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Saturday, 27 June 2015



Dear Brothers in Christ,

It is with joy and heartfelt friendship that I greet you and welcome you to Rome on the feast of the Blessed Apostles Peter and Paul, principal patrons of this Church. Your presence at the celebrations of our feast testifies once again to the deep relationship between the sister Churches of Rome and Constantinople, foreshadowed by the bond which unites the respective patron Saints of our Churches, the Apostles Peter and Andrew, brothers in blood and faith, united in apostolic service and martyrdom.

I recall with gratitude the warm welcome given to me at the Phanar of my beloved brother, Bartholomew, by the clergy and faithful of the Ecumenical Patriarchate, on the feast of Saint Andrew last November. The ecumenical prayer on the vigil of the feast, and then the Divine Liturgy in the Patriarchal Church of Saint George, offered us the possibility of together praising the Lord and asking him with one voice for that day to draw nearer when full, visible communion between Orthodox and Catholics may be reestablished. The embrace of peace exchanged with His Holiness was an eloquent sign of that fraternal charity which encourages us along the path of reconciliation, and which will enable us one day to participate together at the altar of the Eucharist.

Attaining that goal, towards which we have set out together in trust, represents one of my main concerns, for which I do not cease to pray to God.  I hope, therefore, that opportunities may increase for meeting each other, for exchange and cooperation among Catholic and Orthodox faithful, in such a way that as we deepen our knowledge and esteem for one another, we may be able to overcome any prejudice and misunderstanding that may remain as a result of our long separation. It is my desire that we may be able to face, in truth but also with a fraternal spirit, the difficulties which still exist. In this way, I wish also to renew my support for the important work of the Joint International Commission for Theological Dialogue between the Catholic Church and the Orthodox Church. The problems which we may encounter in the course of our theological dialogue must not lead us to discouragement or resignation.  The careful examination of how in the Church the principle of synodality and the service of the one who presides are articulated, will make a significant contribution to the progress of relations between our Churches.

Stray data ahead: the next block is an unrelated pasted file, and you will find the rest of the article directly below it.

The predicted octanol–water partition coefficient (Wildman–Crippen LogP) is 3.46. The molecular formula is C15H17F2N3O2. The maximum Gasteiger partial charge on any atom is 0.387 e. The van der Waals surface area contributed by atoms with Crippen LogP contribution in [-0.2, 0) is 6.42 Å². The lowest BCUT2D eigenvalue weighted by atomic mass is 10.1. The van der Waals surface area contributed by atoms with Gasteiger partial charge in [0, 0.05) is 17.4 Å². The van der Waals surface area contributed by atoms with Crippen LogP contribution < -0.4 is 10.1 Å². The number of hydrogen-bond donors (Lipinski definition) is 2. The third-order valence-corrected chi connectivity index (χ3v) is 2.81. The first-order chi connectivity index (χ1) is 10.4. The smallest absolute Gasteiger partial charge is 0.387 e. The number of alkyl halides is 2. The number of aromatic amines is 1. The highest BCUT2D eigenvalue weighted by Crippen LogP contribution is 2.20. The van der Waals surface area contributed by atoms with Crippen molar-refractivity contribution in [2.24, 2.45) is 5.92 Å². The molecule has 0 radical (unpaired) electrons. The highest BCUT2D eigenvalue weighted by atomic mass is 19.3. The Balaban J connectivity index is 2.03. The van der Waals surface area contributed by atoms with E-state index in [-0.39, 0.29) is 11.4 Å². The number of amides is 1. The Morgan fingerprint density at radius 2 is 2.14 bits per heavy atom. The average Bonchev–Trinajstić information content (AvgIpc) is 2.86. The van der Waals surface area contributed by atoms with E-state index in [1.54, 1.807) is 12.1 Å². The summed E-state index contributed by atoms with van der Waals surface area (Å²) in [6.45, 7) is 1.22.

Dear brothers, as preparations for the Pan-Orthodox Synod are intensifying, I assure you of my prayers and that of many Catholics, that these extensive efforts may come to fruition. I trust also in your prayers for the Ordinary Assembly of the Synod of Bishops of the Catholic Church, on the theme of the family, which will take place here in the Vatican this coming October, at which we are looking forward also to the participation of a fraternal delegate from the Ecumenical Patriarchate.

With regard to agreement and cooperation on the most urgent issues, I am pleased to recall that in the recent conference that presented my Encyclical Laudato si’ on care for our common home, the Patriarch Bartholomew sent you, dear Metropolitan John, to address the conference on this occasion.

I renew my gratitude for your presence and for your cordial expressions of closeness. I ask you to convey my fraternal greeting to His Holiness Patriarch Bartholomew and to the Holy Synod, together with my most heartfelt appreciation for having desired to send eminent representatives to share our joy.  Please pray for me and for my ministry.

“Peace to all of you that are in Christ!” (1 Pt 5:14).


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